DISTRIBUTION/HABITAT: Widespread throughout Central America and the tropics of South America, including the Amazon Basin. Usually found  flying  slowly in the middlestory of rainforests.

REPRODUCTION: Pupal maters. Males don’t even wait until the female emerges from the pupa. Instead they physically break open her pupa and copulate as soon as her genitalia are accessible.  Larvae of sara longwing butterflies avoid harm from cyanogenic leaves by metabolizing cyanogenic glycosides enzymatically.

Sara Longwing Heliconius sara 3142858049_b1047eaf55_o

LONGEVITY: Adult life span: 2–3 months.

REMARKS: Passion flowers contain toxic compounds to which caterpillars are immune; like monarchs, the caterpillars concentrate the toxin in their tissues and pass it along to the adult during metamorphosis. Research suggests that adult Heliconian butterflies may be able to synthesize their own toxins with the amino acids they absorb through the protein-rich pollen they feed on.

References

California Academy of Sciences Rainforest

Ron’s flickr  http://www.flickr.com/photos/cas_docents/sets/72157608449327886/with/3143686808/

Ron’s WordPress Shortlink  http://wp.me/p1DZ4b-13P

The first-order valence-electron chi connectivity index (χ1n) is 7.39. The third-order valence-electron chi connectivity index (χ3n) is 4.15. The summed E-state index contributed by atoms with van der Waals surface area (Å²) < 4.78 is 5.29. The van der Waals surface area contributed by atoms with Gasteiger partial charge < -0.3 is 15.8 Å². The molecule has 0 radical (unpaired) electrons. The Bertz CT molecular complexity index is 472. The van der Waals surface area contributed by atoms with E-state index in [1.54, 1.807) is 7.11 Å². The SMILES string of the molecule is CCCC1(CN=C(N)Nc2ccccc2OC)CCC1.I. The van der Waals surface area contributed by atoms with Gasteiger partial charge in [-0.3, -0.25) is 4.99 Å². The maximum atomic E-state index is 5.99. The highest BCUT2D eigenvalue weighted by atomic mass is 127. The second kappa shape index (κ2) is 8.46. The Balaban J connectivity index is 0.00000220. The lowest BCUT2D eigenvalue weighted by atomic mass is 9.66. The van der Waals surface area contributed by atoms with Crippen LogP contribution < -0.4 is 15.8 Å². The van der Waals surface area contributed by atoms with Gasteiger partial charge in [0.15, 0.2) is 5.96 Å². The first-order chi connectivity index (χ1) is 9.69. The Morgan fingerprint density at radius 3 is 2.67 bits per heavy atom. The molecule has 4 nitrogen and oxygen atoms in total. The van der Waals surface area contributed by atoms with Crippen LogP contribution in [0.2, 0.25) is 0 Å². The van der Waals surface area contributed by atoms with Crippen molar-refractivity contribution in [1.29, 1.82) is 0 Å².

EOL eol.org/pages/151535/details

Tree of Life tolweb.org/Heliconius_sara/72943

TAXONOMY
Kingdom: Animalia
Phylum: Arthropoda
Class: Insecta
Order: Lepidoptera (moths and butterflies)
Family: Nymphalidae (Brush-footed Butterflies)

Genus/species: Heliconius sapho

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GENERAL CHARACTERISTICS: H. sapho and H. cydno are Müllerian mimics (two or more unrelated noxious, critters exhibit similar warning systems), which is exhibited in the mimetic wing pattern. NOTE: Batesian mimicry differs because one critter of two similar critters is not noxious. In this case the predators avoid all organisms with a given or similar warning, thus making the resemblance a protective mechanism for the non noxious organism.
Heliconius sapho is black and white but has a blue metallic sheen when seen under the right lighting conditions. It can be distinguished from its co-mimic H. cydno by the ventral surface of the hind wings, which exhibit basal red rays and no brown bars.